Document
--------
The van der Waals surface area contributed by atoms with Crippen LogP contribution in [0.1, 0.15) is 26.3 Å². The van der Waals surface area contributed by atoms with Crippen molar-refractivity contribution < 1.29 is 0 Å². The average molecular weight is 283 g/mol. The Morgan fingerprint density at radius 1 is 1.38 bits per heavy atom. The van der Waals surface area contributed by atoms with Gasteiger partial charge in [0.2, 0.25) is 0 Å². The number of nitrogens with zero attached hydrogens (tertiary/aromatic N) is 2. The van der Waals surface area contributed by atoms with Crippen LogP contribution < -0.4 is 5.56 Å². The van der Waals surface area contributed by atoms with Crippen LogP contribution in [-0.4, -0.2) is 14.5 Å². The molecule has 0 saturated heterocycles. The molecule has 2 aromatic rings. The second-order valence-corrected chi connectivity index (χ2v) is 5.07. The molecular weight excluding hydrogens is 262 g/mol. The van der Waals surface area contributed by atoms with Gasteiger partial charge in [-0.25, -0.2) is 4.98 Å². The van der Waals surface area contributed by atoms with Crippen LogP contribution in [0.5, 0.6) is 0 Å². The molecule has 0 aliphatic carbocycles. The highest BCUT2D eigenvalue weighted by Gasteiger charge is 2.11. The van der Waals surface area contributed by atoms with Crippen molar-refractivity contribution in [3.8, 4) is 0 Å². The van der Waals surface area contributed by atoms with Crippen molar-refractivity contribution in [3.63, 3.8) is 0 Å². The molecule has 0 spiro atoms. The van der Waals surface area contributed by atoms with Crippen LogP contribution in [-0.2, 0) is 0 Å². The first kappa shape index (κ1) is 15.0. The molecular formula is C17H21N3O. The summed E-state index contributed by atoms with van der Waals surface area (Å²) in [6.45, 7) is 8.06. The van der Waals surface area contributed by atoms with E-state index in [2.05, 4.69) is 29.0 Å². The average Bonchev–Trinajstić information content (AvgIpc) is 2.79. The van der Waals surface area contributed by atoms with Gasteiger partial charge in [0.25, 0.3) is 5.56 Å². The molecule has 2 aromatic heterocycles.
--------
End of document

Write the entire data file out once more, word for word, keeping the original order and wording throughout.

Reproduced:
The van der Waals surface area contributed by atoms with Crippen LogP contribution in [0.1, 0.15) is 26.3 Å². The van der Waals surface area contributed by atoms with Crippen molar-refractivity contribution < 1.29 is 0 Å². The average molecular weight is 283 g/mol. The Morgan fingerprint density at radius 1 is 1.38 bits per heavy atom. The van der Waals surface area contributed by atoms with Gasteiger partial charge in [0.2, 0.25) is 0 Å². The number of nitrogens with zero attached hydrogens (tertiary/aromatic N) is 2. The van der Waals surface area contributed by atoms with Crippen LogP contribution < -0.4 is 5.56 Å². The van der Waals surface area contributed by atoms with Crippen LogP contribution in [-0.4, -0.2) is 14.5 Å². The molecule has 0 saturated heterocycles. The molecule has 2 aromatic rings. The second-order valence-corrected chi connectivity index (χ2v) is 5.07. The molecular weight excluding hydrogens is 262 g/mol. The van der Waals surface area contributed by atoms with Gasteiger partial charge in [-0.25, -0.2) is 4.98 Å². The van der Waals surface area contributed by atoms with Crippen LogP contribution in [0.5, 0.6) is 0 Å². The molecule has 0 aliphatic carbocycles. The highest BCUT2D eigenvalue weighted by Gasteiger charge is 2.11. The van der Waals surface area contributed by atoms with Crippen molar-refractivity contribution in [3.8, 4) is 0 Å². The van der Waals surface area contributed by atoms with Crippen molar-refractivity contribution in [3.63, 3.8) is 0 Å². The molecule has 0 spiro atoms. The van der Waals surface area contributed by atoms with Crippen LogP contribution in [-0.2, 0) is 0 Å². The first kappa shape index (κ1) is 15.0. The molecular formula is C17H21N3O. The summed E-state index contributed by atoms with van der Waals surface area (Å²) in [6.45, 7) is 8.06. The van der Waals surface area contributed by atoms with E-state index in [2.05, 4.69) is 29.0 Å². The average Bonchev–Trinajstić information content (AvgIpc) is 2.79. The van der Waals surface area contributed by atoms with Gasteiger partial charge in [0.25, 0.3) is 5.56 Å². The molecule has 2 aromatic heterocycles.